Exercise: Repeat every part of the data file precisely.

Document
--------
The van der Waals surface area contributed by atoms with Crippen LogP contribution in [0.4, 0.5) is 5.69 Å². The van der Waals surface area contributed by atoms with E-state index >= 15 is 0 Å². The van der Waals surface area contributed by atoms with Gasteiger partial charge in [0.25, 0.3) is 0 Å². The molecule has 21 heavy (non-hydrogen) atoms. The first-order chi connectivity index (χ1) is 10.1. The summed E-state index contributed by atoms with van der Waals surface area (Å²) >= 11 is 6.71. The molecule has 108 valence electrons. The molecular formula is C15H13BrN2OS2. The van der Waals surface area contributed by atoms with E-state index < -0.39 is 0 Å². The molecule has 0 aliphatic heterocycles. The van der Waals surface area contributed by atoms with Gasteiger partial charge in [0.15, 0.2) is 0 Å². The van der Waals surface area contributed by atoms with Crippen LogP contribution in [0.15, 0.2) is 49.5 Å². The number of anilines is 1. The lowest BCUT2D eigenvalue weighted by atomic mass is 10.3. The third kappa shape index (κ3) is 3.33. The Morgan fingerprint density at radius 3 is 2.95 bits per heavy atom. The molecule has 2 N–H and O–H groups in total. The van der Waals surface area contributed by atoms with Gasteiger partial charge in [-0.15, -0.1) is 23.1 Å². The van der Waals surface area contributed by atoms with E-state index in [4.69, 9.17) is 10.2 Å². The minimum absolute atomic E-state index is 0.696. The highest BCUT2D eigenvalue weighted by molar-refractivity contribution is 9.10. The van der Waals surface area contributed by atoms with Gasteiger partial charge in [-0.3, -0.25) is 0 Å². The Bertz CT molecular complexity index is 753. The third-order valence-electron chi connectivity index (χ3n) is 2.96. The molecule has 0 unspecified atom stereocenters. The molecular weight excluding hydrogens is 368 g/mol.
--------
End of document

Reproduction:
The van der Waals surface area contributed by atoms with Crippen LogP contribution in [0.4, 0.5) is 5.69 Å². The van der Waals surface area contributed by atoms with E-state index >= 15 is 0 Å². The van der Waals surface area contributed by atoms with Gasteiger partial charge in [0.25, 0.3) is 0 Å². The molecule has 21 heavy (non-hydrogen) atoms. The first-order chi connectivity index (χ1) is 10.1. The summed E-state index contributed by atoms with van der Waals surface area (Å²) >= 11 is 6.71. The molecule has 108 valence electrons. The molecular formula is C15H13BrN2OS2. The van der Waals surface area contributed by atoms with E-state index < -0.39 is 0 Å². The molecule has 0 aliphatic heterocycles. The van der Waals surface area contributed by atoms with Gasteiger partial charge in [0.15, 0.2) is 0 Å². The van der Waals surface area contributed by atoms with Crippen LogP contribution in [0.15, 0.2) is 49.5 Å². The number of anilines is 1. The lowest BCUT2D eigenvalue weighted by atomic mass is 10.3. The third kappa shape index (κ3) is 3.33. The Morgan fingerprint density at radius 3 is 2.95 bits per heavy atom. The molecule has 2 N–H and O–H groups in total. The van der Waals surface area contributed by atoms with Gasteiger partial charge in [-0.15, -0.1) is 23.1 Å². The van der Waals surface area contributed by atoms with E-state index in [4.69, 9.17) is 10.2 Å². The minimum absolute atomic E-state index is 0.696. The highest BCUT2D eigenvalue weighted by molar-refractivity contribution is 9.10. The van der Waals surface area contributed by atoms with Gasteiger partial charge in [-0.3, -0.25) is 0 Å². The Bertz CT molecular complexity index is 753. The third-order valence-electron chi connectivity index (χ3n) is 2.96. The molecule has 0 unspecified atom stereocenters. The molecular weight excluding hydrogens is 368 g/mol.